Wednesday, July 8, 2009

Steve McNair, Sahel Kazemi, and the Woulda Shoulda Coulda Game

In case you missed it, police in Nashville have announced what pretty much everyone suspected:  that Sahel Kazemi killed Steve McNair and then herself sometime early Saturday morning.  The Quarterback has already delved into how incredibly messy this situation is for McNair's wife, and how the blame game is so hard to play but so compelling at these moments.  Now we've added another level. 

One of my CISM mentors is fond of saying that when there's a suicide, there's always a lot of "woulda shoulda coulda," as in, "If only I woulda paid attention.  I shoulda taken her seriously.  I coulda stopped her."  Once again, as our minds desperately try to make sense of a senseless situation, we try to come up with a plausible way that this event could have been stopped.  We do this because we want to believe that we can protect ourselves from it happening again, to us or someone else.  The problem is that often, as we weave our theories about what could have been done differently, we wind up blaming ourselves, if we are close to the person who completed the suicide, or, if we are not as close, we blame those who are.

In this situation it seems pretty clear that Kazemi told some folks she was thinking of killing herself.  She told a friend her life was a mess and "I should end it."  This leaves the obvious question, what did the friend do with that information?  We don't know, and we're not going to know.  Whatever it was, I'm sure the friend is doing a whole lot of woulda shoulda coulda right now.

But let's take this out of the context of suicide.  Let's suppose, for the sake of argument, that you are standing on a busy street corner when a fellow pedestrian walks past you and into the street.  You see a car coming at them, and in a flash the car has hit them.  Are you responsible?  I think most people would say you are not, although you would feel horrible and guilty and traumatized.  Was there more you could have done?  Maybe.  Maybe you could have yelled, or pushed the person out of the way, or thrown yourself in front of the speeding car.  And it's entirely possible none of that would have made a difference.  And maybe it would have.  There is a big difference between missing a possible opportunity to avert a tragedy and being responsible for it in the first place.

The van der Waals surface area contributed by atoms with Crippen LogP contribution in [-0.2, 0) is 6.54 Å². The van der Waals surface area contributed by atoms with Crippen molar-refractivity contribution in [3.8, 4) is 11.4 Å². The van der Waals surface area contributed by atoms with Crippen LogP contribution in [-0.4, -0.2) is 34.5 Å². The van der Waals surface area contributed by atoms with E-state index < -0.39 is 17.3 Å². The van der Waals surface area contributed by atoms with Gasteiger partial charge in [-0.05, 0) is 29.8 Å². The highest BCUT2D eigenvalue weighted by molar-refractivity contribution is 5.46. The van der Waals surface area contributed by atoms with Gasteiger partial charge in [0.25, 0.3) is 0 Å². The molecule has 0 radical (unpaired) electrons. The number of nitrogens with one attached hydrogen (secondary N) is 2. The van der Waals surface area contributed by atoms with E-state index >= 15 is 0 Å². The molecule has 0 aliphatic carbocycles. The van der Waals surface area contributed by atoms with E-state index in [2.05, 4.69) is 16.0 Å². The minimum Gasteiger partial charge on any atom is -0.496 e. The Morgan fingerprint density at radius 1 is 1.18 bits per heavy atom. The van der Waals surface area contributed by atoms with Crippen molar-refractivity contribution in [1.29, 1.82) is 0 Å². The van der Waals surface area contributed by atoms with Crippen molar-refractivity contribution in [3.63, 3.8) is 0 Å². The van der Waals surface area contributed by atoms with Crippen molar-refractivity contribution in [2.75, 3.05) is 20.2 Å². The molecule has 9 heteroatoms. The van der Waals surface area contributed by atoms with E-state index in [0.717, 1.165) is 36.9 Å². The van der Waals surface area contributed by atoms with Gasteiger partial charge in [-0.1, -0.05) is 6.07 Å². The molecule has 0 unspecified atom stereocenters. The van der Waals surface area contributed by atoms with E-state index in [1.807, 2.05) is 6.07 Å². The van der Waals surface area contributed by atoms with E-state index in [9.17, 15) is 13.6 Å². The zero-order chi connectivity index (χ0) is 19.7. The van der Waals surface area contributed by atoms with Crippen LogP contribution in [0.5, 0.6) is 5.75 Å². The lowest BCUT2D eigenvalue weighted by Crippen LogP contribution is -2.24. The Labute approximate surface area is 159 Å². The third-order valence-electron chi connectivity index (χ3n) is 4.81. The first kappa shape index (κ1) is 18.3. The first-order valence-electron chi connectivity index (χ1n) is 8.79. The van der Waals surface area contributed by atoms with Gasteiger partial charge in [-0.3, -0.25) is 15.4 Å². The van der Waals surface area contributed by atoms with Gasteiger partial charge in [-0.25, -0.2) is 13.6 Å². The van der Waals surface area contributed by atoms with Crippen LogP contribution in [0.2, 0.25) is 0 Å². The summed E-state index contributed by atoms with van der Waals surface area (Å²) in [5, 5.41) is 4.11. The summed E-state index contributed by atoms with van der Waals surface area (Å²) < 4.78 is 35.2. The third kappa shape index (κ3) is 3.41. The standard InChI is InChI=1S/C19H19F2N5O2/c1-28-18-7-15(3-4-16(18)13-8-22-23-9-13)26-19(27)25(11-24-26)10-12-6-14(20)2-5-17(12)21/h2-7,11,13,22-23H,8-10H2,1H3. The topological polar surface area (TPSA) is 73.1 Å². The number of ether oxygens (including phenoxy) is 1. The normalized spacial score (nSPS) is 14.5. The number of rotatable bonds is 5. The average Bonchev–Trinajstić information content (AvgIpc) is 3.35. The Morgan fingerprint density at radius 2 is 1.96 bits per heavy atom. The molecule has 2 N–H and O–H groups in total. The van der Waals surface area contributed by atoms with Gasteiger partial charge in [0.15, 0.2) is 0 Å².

When someone has decided to kill themselves, there are absolutely things you can and should do to try to stop them.  At the same time, if they complete the act of suicide, it is their responsibility.  That's a tension that's hard to deal with, but it's true.

The Quarterback would be remiss, however, if she did not remind you of some simple things that you, no matter who you are or what your background or training is, can do to try to prevent someone from killing themselves:
  • Take it seriously.   No, not everyone who talks about "ending it" means they are going to kill themselves, but it's better to overreact than underreact.
  • Ask the question.  There is a myth out there that if you ask someone if they are contemplating suicide they might get the idea from you.  No one has ever killed themselves because they were asked.  If you're worried, ask very directly, "Have you been thinking about killing yourself."  If the answer is yes, that person needs to be seen by a mental health professional, period.
  • Call the suicide hotline at 1-800-273-TALK.  There are also national and local hotlines listed in your yellow pages and on the web.  If you're not sure what to do about someone you think may be a danger to themselves, call.
  • Don't try to handle it alone.  Friends can be the most helpful by getting the suicidal person the help they need.  Don't leave the person alone until you can connect them with professional help.
And again, you could do all of these things and the person could still complete the suicide.  You could do none and they decide not to.  You are not that powerful, certainly not as powerful as depression can be.  But it's always worth a try.


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Naomi Zikmund-Fisher
is a clinical social worker, former school Principal and a Crisis Consultant for schools and community organizations. You can learn more about her at
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